WASHINGTON — The unemployment rate rose to 9.8 percent in September, the highest since June 1983, as employers cut far more jobs than expected.
The report is evidence that the worst recession since the 1930s is still inflicting widespread pain and underscores one of the biggest threats to the nascent economic recovery: that consumers, worried about job losses and stagnant wages, will restrain spending. Consumer spending accounts for about 70 percent of the nation's economy.
The Labor Department said Friday that the economy lost a net total of 263,000 jobs last month, from a downwardly revised 201,000 in August. That's worse than Wall Street economists' expectations of 180,000 job losses, according to a survey by Thomson Reuters.
The unemployment rate rose from 9.7 percent in August, matching expectations.
“The labor market is still going backwards,” economist Joel Naroff, president of Naroff Economic Advisors, wrote in a note to clients.
The report also points to an uneven economic rebound, analysts said.
“We remain convinced that we are in the early stages of an economic recovery,” said Michelle Meyer, an economist at Barclays Capital. But today's report “suggests the recovery will be bumpy in the beginning.”
If laid-off workers who have settled for part-time work or have given up looking for new jobs are included, the unemployment rate rose to 17 percent, the highest on records dating from 1994.
According to a separate report Friday, U.S. factory orders fell in August by the largest amount in five months.
The Commerce Department said demand for manufactured goods dropped 0.8 percent, much worse than the 0.7 percent gain that economists had expected. The August decline reflected plunging demand for commercial aircraft, a category that surged in July.
The weak reports sent the stock market down in morning trading. The Dow Jones Industrial average fell 49 points, while broader indexes also declined.
More than a half-million unemployed people gave up looking for work last month. Had they continued searching, the official jobless rate would have been higher.
The number of people out of work for six months or longer jumped to a record 5.4 million, and they now make up almost 36 percent of the unemployed — also a record.
All told, 15.1 million Americans are now out of work, the department said. And more than 7.2 million jobs have been eliminated since the recession began in December 2007.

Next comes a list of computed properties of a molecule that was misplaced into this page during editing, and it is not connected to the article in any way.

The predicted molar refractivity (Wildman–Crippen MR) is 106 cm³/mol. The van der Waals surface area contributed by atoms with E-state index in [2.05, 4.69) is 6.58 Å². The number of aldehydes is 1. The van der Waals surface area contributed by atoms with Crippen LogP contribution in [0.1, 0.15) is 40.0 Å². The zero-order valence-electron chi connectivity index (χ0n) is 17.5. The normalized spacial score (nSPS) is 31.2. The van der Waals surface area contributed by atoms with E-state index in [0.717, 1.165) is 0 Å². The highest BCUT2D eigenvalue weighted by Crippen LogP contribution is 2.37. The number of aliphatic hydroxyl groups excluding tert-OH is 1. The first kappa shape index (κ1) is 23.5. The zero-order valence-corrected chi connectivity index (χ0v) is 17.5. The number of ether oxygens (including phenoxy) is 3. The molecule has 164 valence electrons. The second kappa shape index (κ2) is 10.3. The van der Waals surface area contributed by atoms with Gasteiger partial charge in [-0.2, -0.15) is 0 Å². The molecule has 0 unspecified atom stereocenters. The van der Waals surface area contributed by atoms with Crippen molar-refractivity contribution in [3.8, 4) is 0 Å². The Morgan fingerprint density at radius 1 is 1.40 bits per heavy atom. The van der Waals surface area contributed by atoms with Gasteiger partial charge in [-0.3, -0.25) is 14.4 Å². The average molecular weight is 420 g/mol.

Many analysts expect the economy grew at a healthy clip in the July-September quarter, technically ending the recession, but few think the recovery will be strong enough to lower the jobless rate. Most economists expect the rate to top 10 percent and keep climbing.
The economy has received a boost from the Cash for Clunkers auto rebate program and other government stimulus efforts, but many economists believe that growth will slow in the current quarter and early next year as the impact of those programs fade.
Federal Reserve Chairman Ben Bernanke said Thursday that even if the economy were to grow at a 3 percent pace in the coming quarters, it would not be enough to quickly drive down the unemployment rate. Bernanke said the rate is likely to remain above 9 percent through the end of 2010.
Besides the sagging jobs market, other potential obstacles to a smooth recovery include wary consumers, the troubled commercial real estate market, and a tight lending environment for individuals and businesses, said Eric Rosengren, president of the Federal Reserve Bank of Boston.
“These challenges will likely make the recovery rather restrained by historical standards, with subdued levels of spending and lending continuing to hold back a more rapid recovery,” Rosengren said in a speech in Boston on Friday.
Against that backdrop, key monetary and fiscal policy supports will need to be keep in place to help foster a recovery, Rosengren said.
Hourly earnings rose by a penny last month, while weekly wages fell $1.54 to $616.11, according to the government data.
The average hourly work week fell back to a record low of 33 in September. That figure is important because economists are looking for companies to add more hours for current workers before they hire new ones.
The uncertainty that surrounds the recovery has made employers reluctant to hire. The Business Roundtable, a group of CEOs from large corporations, said earlier this week that only 13 percent of its members expect to increase hiring over the next six months.
While job losses have slowed since the first quarter of this year when they averaged 691,000 a month, the cuts actually worsened last month in many sectors compared with August.
Construction jobs fell by 64,000, more than the 60,000 eliminated in August. And service sector companies cut 147,000 jobs, more than double the 69,000 in the previous month. Retailers lost 38,500 jobs, compared to less than 9,000 in August.
Government jobs fell 53,000, the report said, with local governments cutting the most.
Temporary help agencies eliminated 1,700 jobs, down from the previous month, but still a sign of labor market weakness. Economists see temporary jobs as a leading indicator, as employers are likely to hire temp workers before permanent ones.
President Barack Obama said in a speech earlier this week that his $787 billion stimulus package and other efforts have “broken our economic freefall,” though he acknowledged the labor market hasn't improved.
Republicans charge that continued job losses are evidence that the stimulus was an expensive failure.